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Showing content with the highest reputation on 08/23/18 in all areas

  1. 4 points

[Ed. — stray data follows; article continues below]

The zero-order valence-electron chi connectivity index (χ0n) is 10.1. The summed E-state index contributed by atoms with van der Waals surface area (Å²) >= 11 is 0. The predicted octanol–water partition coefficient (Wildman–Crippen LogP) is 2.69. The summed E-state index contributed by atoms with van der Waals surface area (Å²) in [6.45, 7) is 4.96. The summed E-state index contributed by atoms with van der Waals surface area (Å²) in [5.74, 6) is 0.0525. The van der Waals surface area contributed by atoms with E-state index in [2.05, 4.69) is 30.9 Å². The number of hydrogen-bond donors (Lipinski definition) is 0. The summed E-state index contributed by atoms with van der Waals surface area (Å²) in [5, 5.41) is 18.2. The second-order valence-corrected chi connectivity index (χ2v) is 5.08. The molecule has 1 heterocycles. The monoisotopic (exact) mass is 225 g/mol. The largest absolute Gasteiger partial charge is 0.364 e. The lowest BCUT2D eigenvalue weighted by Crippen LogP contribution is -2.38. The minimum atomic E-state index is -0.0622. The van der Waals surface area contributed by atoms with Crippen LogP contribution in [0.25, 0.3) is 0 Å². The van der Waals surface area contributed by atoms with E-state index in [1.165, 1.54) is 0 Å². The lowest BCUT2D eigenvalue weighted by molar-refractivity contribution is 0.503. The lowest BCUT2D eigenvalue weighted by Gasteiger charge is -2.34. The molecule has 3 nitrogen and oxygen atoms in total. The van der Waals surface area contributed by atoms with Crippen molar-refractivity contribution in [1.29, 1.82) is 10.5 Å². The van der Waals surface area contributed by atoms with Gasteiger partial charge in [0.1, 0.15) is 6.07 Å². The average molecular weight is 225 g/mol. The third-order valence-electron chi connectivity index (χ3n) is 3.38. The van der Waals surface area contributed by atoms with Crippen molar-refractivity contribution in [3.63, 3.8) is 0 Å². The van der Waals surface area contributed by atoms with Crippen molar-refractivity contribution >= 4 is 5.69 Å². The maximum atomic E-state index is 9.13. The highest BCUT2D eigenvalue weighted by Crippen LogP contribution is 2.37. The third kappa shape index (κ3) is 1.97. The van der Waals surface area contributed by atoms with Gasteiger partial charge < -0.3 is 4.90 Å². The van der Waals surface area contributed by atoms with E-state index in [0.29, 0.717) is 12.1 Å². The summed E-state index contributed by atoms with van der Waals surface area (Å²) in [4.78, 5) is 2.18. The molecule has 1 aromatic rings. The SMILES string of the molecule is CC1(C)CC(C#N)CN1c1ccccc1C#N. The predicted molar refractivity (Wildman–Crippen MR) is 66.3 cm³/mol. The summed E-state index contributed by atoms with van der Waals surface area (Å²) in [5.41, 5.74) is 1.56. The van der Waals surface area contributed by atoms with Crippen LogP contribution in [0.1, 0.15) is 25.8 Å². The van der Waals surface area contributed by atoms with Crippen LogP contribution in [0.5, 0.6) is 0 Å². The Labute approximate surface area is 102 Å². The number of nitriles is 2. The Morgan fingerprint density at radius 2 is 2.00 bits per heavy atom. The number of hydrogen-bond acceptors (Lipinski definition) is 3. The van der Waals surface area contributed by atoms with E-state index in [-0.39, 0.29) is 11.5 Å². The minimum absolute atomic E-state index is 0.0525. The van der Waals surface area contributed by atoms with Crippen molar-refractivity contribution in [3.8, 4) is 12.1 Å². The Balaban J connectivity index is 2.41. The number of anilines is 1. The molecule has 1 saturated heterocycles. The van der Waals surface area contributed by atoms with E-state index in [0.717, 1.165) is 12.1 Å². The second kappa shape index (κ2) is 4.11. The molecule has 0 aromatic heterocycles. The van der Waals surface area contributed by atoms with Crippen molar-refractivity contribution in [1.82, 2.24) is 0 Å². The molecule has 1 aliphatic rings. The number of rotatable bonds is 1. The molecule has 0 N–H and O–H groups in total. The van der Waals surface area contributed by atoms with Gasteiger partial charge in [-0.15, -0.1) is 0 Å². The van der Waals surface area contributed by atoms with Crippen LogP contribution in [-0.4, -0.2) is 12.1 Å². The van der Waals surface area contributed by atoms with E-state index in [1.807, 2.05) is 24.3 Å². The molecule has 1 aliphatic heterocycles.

Hi all. Long time lurker here. Thought I’d share some insights I’ve gathered over the past couple of years of law school with those of you about to embark on the 2L recruit. Here are a few tidbits that I think I’d have benefited from had they been shared with me prior to OCIs. Relax. OCIs are less important than you think. If you want to end up on Bay Street, there are plenty of ways to do so outside of the OCI recruit. If you don’t, great, because many exciting summer opportunities arise outside of the formal OCI recruit, and many, many, many more employers partake in the articling recruit as do in OCIs. If you end up without a position on Call Day, you are among the majority of your class, and the most of you will end up finding awesome jobs elsewhere. Prepare, prepare, prepare. Preparation is, IMO, the key to success in interviews. Anticipate the questions that you’ll be asked and prepare responses for those questions. Don’t necessarily have your answers scripted, but have an understanding going in of what points you want to make mention of in responding to particular questions. The more prepared you are, the more relaxed you’ll feel and the more easily you’ll be able to field questions from your interviewers. Think about the following questions, each of which I distinctly recall being asked during my own interviews: Why do you want to practice (insert practice area) law? What draws you to our firm? Describe a challenge you’ve faced in your previous employment and explain how you resolved it. Tell me about that thesis paper you wrote. I see you worked with X company for a number of years, what’s all that about? Have you had any negative customer service experiences? Where do you see yourself in 5 years? What do you like to do outside of school? If you were employed at our office and you were managing multiple assignments and a partner asked you to take on a new, urgent assignment, what would you do? You mentioned X as among your hobbies and interests. I do that too, and I know tons about it. What do you think about this thing that just happened that’s related to our shared interest? What has been your favourite class at law school? Do you have any questions for us? Have 1 or 2 thoughtful questions prepared for your interviewers, but don't limit yourself to those questions. Some of the best questions are those that arise naturally in the course of your conversation. E.g., if a lawyer mentions something about their firm that piques your interest at the outset of the interview, ask about it when the opportunity arises. Otherwise, try to avoid asking questions that you could ask any lawyer. Show that you’ve done some research by crafting some insightful questions about your recruiter’s practice. (E.g., if they are litigators, look them up on CanLII and ask a question about the work they did on X case). Also, this may be obvious, but it is very important that you actually listen to your interviewers’ answers to your questions; try to ask questions and make comments that flow from your conversation. There is nothing choppier than listening to the answer to your question and immediately jumping into a subsequent question that has nothing to do with the first question. Avoid the non sequiturs. Segue in. Keep a conversational tone in your interaction. If there is a particular firm that you are dying to work for, let them know! But wait until the time is right. Don’t tell firms during your brief OCI interviews that they are your first choice. Wait until in-firms and wait for the right opportunity. Firms can’t offer you a position before Call Day and they can’t ask if you’d accept a position if you were offered one. That said, they still want to be sure that you’d accept a position if they offered one, because if they offer you a position on Call Day and you choose to sit on it for a while, their second and third and fourth choices might get snapped up by the competition while you take your time to wait for another offer. If they ask a question like: So, what do you think of our firm? That is your opportunity to tell them that you’ve loved meeting their team, you love their exciting practice, and that you’d immediately accept a position of you were offered one (only once you’ve met enough of their team to actually have genuinely come to this conclusion). Also feel free to offer this information without any prompting by the interviewers. With that information in mind, they can feel secure in calling you with an offer on Call Day. Caveat: DON’T SAY THIS TO MULTIPLE FIRMS, AND DON’T SAY IT IF YOU DON’T MEAN IT. Recruiters chat, and they may catch you in a lie if you tell multiple firms. Also, it’ll look bad on you if you tell a firm that you’d immediately accept their offer and then turn around and take 20 minutes to accept once they offer you a position on Call Day. Be cognizant of your image. Be prepared for curveballs. I got the impression that one firm was trying to prompt me to breach confidentiality with respect to some legal work that I had been involved in at a legal clinic. Know what you can and can't talk about when it comes to your legal work, and don't fall into the trap of mindlessly blabbering on about information that you are bound to keep confidential. Multiple firms have asked me what other firms I was interviewing for. One actually wrote down my answer. During the recent articling recruit, some of my colleagues were asked: “If we were to offer you a position at 5:00 pm on Call Day, how quickly do you think you could respond to our offer?” This is obviously a pretty unfair question to ask of a student and is pretty clearly in breach of the Law Society’s Guidelines. A good non-response is to say “Well, I've been very impressed by you and your colleagues and your exciting practices and if I were so fortunate as to receive an offer at 5pm on Call Day, you can be sure that I'd respond very quickly." If there is some kind of glaring issue in your application (e.g. D in torts or zero demonstrated interest in the firm’s practice areas), be prepared to explain it. I hope this is at least a bit helpful. Feel free to reach out with any questions; I'm happy to take a stab. I have partaken in the 2L summer and articling recruits and have secured positions through both processes.